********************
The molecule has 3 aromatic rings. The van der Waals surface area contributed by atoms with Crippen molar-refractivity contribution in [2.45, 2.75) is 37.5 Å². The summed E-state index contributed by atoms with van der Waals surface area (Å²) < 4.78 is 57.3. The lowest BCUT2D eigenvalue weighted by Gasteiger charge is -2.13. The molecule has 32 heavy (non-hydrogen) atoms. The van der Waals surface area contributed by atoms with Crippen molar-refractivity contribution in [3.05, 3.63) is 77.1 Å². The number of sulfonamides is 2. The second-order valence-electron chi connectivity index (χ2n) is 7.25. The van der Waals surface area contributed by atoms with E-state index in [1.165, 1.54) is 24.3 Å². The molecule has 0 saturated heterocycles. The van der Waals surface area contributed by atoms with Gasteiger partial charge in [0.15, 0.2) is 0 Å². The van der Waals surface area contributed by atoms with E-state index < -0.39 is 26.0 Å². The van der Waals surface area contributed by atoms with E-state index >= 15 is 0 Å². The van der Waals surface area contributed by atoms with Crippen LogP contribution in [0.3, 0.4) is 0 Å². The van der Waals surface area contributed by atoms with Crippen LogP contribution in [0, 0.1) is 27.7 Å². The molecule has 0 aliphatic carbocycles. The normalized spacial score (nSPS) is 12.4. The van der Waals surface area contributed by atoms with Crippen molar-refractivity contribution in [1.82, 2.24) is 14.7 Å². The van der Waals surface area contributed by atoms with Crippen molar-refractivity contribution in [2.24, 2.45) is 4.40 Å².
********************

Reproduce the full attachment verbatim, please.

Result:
The molecule has 3 aromatic rings. The van der Waals surface area contributed by atoms with Crippen molar-refractivity contribution in [2.45, 2.75) is 37.5 Å². The summed E-state index contributed by atoms with van der Waals surface area (Å²) < 4.78 is 57.3. The lowest BCUT2D eigenvalue weighted by Gasteiger charge is -2.13. The molecule has 32 heavy (non-hydrogen) atoms. The van der Waals surface area contributed by atoms with Crippen molar-refractivity contribution in [3.05, 3.63) is 77.1 Å². The number of sulfonamides is 2. The second-order valence-electron chi connectivity index (χ2n) is 7.25. The van der Waals surface area contributed by atoms with E-state index in [1.165, 1.54) is 24.3 Å². The molecule has 0 saturated heterocycles. The van der Waals surface area contributed by atoms with Gasteiger partial charge in [0.15, 0.2) is 0 Å². The van der Waals surface area contributed by atoms with E-state index < -0.39 is 26.0 Å². The van der Waals surface area contributed by atoms with E-state index >= 15 is 0 Å². The van der Waals surface area contributed by atoms with Crippen LogP contribution in [0.3, 0.4) is 0 Å². The van der Waals surface area contributed by atoms with Crippen LogP contribution in [0, 0.1) is 27.7 Å². The molecule has 0 aliphatic carbocycles. The normalized spacial score (nSPS) is 12.4. The van der Waals surface area contributed by atoms with Crippen molar-refractivity contribution in [1.82, 2.24) is 14.7 Å². The van der Waals surface area contributed by atoms with Crippen molar-refractivity contribution in [2.24, 2.45) is 4.40 Å².